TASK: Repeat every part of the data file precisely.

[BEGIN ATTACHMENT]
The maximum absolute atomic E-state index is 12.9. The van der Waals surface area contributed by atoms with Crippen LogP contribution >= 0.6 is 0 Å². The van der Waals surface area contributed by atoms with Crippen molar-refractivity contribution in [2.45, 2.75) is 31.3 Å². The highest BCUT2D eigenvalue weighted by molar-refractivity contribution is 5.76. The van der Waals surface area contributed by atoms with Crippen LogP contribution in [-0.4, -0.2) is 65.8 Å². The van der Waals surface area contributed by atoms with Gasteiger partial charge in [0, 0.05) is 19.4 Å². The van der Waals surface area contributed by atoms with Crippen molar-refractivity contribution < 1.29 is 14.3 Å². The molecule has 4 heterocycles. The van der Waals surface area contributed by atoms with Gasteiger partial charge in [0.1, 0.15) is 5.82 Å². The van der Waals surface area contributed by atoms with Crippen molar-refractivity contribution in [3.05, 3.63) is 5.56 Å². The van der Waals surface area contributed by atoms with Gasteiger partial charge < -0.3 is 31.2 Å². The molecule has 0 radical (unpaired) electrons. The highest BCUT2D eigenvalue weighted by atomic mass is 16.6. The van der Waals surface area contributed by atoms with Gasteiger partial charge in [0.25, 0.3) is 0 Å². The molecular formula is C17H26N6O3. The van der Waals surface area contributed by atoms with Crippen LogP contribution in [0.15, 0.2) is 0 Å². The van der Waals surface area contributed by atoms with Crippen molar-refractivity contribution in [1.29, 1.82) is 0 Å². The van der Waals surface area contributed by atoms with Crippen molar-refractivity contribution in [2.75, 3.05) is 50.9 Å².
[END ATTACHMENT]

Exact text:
The maximum absolute atomic E-state index is 12.9. The van der Waals surface area contributed by atoms with Crippen LogP contribution >= 0.6 is 0 Å². The van der Waals surface area contributed by atoms with Crippen molar-refractivity contribution in [2.45, 2.75) is 31.3 Å². The highest BCUT2D eigenvalue weighted by molar-refractivity contribution is 5.76. The van der Waals surface area contributed by atoms with Crippen LogP contribution in [-0.4, -0.2) is 65.8 Å². The van der Waals surface area contributed by atoms with Gasteiger partial charge in [0, 0.05) is 19.4 Å². The van der Waals surface area contributed by atoms with Crippen molar-refractivity contribution < 1.29 is 14.3 Å². The molecule has 4 heterocycles. The van der Waals surface area contributed by atoms with Gasteiger partial charge in [0.1, 0.15) is 5.82 Å². The van der Waals surface area contributed by atoms with Crippen molar-refractivity contribution in [3.05, 3.63) is 5.56 Å². The van der Waals surface area contributed by atoms with Gasteiger partial charge < -0.3 is 31.2 Å². The molecule has 0 radical (unpaired) electrons. The highest BCUT2D eigenvalue weighted by atomic mass is 16.6. The van der Waals surface area contributed by atoms with Gasteiger partial charge in [0.25, 0.3) is 0 Å². The molecular formula is C17H26N6O3. The van der Waals surface area contributed by atoms with Crippen LogP contribution in [0.15, 0.2) is 0 Å². The van der Waals surface area contributed by atoms with Crippen molar-refractivity contribution in [1.29, 1.82) is 0 Å². The van der Waals surface area contributed by atoms with Crippen molar-refractivity contribution in [2.75, 3.05) is 50.9 Å².